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WARSAW, Poland (ChurchMilitant.com) - Today, on the 103rd anniversary of Poland regaining independence, the Central European nation is again fighting for the life of its republic.
Reactions to the ongoing invasion of Poland's eastern front by thousands of Middle Eastern and African migrants is making clear who supports a free — and Catholic — Poland and who would like to see Poland revert to the days it was erased from the map of Europe.
While reactions rage, Polish security forces are standing guard at the 250-mile Polish-Belarus border, protecting Poland and all of the EU.
Kraków archbishop Marek Jędraszewski celebrated the anniversary by offering Holy Mass in Wawel Cathedral.
"I am a Pole in my homeland, and I consider this to be my happiness," the archbishop said in the homily.
The metropolitan of Kraków explained what he called a "feeling of Polishness" emerging during the partitions, referring to the century-long erasure of Poland by its bellicose neighbors. He said words in the Polish national anthem "We will be Poles" explain the spiritual aspect of an internally free Poland.
At Piłsudski Square in Warsaw, President Andrzej Duda thanked God for his country, adding, "I would like to thank all those who fought for a free, sovereign, independent Poland for generations."
The president invoked the words of Marshal Józef Piłsudski who — in the miraculous Battle of the Vistula — defeated the communists and remarked, "A nation that does not remember important moments in its history … is only a community of people temporarily staying in a given territory."
"We are not a community of people temporarily staying in this territory. We are a nation that has lived here for over 1,050 years, having our own statehood, shaped and built on the trunk of the Christian tradition," he emphasized.
Duda stressed, "The time has come when you have to defend your homeland ... more than before — to guard its borders."
Hungary, Poland's historical friend and Visegrad ally, weighed in with support.
"Poles can always count on Hungary's commitment to achieve common goals," wrote Hungarian Prime Minister Viktor Orbán in a letter to Prime Minister Mateusz Morawiecki on the occasion of Independence Day.
"Your national holiday is a tribute to brave patriots, the Polish nation fighting for independence," he said.
The Hungarian prime minister emphasized that, given their Christian historical ties, Hungary and Poland have a strong alliance prepared to jointly respond to contemporary challenges related to sovereignty and traditional values of both countries.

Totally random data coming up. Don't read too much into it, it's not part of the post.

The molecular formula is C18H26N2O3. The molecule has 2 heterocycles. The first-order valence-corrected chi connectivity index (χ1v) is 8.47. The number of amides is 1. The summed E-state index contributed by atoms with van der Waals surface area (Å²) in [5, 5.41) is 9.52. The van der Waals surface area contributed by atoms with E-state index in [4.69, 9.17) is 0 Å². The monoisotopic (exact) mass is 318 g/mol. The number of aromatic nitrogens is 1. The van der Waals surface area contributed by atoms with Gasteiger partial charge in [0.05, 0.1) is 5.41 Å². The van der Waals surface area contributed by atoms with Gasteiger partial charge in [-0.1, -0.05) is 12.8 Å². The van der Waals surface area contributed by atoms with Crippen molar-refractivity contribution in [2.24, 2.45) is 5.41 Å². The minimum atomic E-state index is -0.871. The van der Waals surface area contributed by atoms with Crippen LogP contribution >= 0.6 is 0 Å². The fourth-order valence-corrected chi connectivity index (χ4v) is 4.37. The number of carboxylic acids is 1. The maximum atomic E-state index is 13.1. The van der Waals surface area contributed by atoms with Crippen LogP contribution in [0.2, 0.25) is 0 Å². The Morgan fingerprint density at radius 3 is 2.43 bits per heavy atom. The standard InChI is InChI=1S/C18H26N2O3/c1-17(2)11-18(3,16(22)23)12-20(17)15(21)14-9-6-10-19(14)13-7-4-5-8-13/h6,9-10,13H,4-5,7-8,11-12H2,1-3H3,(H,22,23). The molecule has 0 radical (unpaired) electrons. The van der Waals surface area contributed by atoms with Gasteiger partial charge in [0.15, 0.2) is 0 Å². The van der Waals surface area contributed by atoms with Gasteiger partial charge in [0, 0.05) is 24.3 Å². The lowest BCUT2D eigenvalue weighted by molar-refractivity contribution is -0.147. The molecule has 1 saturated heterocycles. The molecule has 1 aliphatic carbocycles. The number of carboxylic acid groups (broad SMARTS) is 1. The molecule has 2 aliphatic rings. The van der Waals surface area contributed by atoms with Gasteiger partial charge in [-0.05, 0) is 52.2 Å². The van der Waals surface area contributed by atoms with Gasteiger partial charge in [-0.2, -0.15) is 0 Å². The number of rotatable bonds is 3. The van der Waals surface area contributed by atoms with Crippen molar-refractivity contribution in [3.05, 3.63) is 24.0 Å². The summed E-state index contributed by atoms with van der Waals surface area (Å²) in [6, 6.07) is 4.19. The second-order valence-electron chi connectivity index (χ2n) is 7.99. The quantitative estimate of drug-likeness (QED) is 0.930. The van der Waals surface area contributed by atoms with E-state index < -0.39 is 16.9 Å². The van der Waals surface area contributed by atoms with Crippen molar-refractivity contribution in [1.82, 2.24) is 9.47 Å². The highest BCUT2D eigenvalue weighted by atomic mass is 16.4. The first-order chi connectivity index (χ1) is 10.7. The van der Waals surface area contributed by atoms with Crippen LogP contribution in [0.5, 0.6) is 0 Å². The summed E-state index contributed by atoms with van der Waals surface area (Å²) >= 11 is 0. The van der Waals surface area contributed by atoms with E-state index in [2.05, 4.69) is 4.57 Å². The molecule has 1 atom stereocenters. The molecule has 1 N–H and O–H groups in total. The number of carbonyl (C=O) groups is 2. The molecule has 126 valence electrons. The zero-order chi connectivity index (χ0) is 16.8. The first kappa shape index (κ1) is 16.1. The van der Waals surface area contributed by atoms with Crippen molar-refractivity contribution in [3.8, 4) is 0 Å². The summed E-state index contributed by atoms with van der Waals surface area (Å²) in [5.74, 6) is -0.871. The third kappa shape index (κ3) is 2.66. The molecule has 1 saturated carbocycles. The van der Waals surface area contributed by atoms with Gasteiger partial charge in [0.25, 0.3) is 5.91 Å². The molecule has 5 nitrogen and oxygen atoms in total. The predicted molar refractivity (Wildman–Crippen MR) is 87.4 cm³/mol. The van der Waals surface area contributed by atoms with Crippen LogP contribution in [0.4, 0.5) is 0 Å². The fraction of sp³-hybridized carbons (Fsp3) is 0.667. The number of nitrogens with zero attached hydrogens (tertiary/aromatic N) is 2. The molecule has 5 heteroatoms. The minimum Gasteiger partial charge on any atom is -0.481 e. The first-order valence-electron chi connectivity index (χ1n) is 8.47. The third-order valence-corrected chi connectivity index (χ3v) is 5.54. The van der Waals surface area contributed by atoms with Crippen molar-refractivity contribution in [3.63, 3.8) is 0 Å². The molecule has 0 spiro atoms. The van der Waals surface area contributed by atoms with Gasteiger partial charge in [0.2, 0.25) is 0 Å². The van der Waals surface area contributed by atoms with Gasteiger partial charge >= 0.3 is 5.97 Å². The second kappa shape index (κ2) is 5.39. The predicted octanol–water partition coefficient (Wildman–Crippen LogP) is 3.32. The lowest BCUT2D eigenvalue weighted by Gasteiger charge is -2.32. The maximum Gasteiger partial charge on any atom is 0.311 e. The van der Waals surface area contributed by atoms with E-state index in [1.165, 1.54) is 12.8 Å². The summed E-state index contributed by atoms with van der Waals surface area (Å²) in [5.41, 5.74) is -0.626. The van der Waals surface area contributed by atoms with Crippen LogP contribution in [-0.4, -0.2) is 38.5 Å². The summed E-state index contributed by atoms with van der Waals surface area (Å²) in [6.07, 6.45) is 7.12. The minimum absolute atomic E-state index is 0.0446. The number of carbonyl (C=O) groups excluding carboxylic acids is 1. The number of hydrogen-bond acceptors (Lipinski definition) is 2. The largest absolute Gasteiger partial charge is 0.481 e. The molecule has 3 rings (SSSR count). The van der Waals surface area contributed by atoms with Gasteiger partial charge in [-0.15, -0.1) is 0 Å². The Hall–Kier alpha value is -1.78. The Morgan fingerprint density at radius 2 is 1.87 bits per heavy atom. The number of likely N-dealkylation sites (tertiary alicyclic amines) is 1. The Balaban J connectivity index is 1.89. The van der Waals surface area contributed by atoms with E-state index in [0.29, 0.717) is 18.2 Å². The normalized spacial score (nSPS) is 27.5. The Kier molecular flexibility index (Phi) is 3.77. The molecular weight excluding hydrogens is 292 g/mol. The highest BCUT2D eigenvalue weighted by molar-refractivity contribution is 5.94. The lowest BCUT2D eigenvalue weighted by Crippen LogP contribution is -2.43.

Hungarian minister for families Katalin Novák also declared her support for Poland as she wished the nation a happy freedom day.
"Poland regained its independence 103 years ago," she tweeted. "As then, now, during the migration crisis, it is forced to fight again, but now it defends not only its borders, but also the whole European continent. Long live Poland!"
Over 100,000 Poles turned out Thursday to celebrate Poland's independence at the annual parade in Warsaw — despite the nation's enemies trying to ban it. Nuns, families, young, old and delegations from various countries joined in the march.
Polish supporters from Spain's conservative Vox Party showed up in Warsaw carrying a banner saying: "Spain and Poland are defending their borders."
They shared their enthusiasm on Twitter, "Happy Polish Independence Day to our Polish allies. You are being the bulwark in the defense of Western values and your sovereignty against the migratory invasion organized by anti-European oligarchies."
Despite Poland singlehandedly fending off the migrant invasion at its eastern border with Belarus, Brussels is lending no real support — and even giving Poles a harder time.
On Poland's Independence Day, the European Parliament passed a resolution against Poland — this time about the murder of unborn children, as demanded by the EU elites.
The resolution condemns the recent judgment of Poland's Constitutional Tribunal banning eugenic abortion and supports the narrative of Poland as a bad actor for "failing to defend women's rights."
One of Poland's quisling members of the EU parliament, Robert Biedroń, expressed admiration for the anti-Polish document.
"On the anniversary of the pseudo-tribunal's judgment, the greatest forces of the European Parliament jointly passed a resolution in which we once again condemn the barbaric anti-abortion law in Poland. Whether Kaczynski [leader of the Law and Justice Party] likes it or not, Polish women are also European citizens!" Biedroń wrote on Twitter.
Archbishop Jędraszewski concluded his Independence Day homily with these words: "Today we thank God for those events of the truly miraculous resurrection of our homeland 103 years ago. At the same time, we realize that we must continue to struggle for the freedom of our homeland in the face of so many external and internal threats."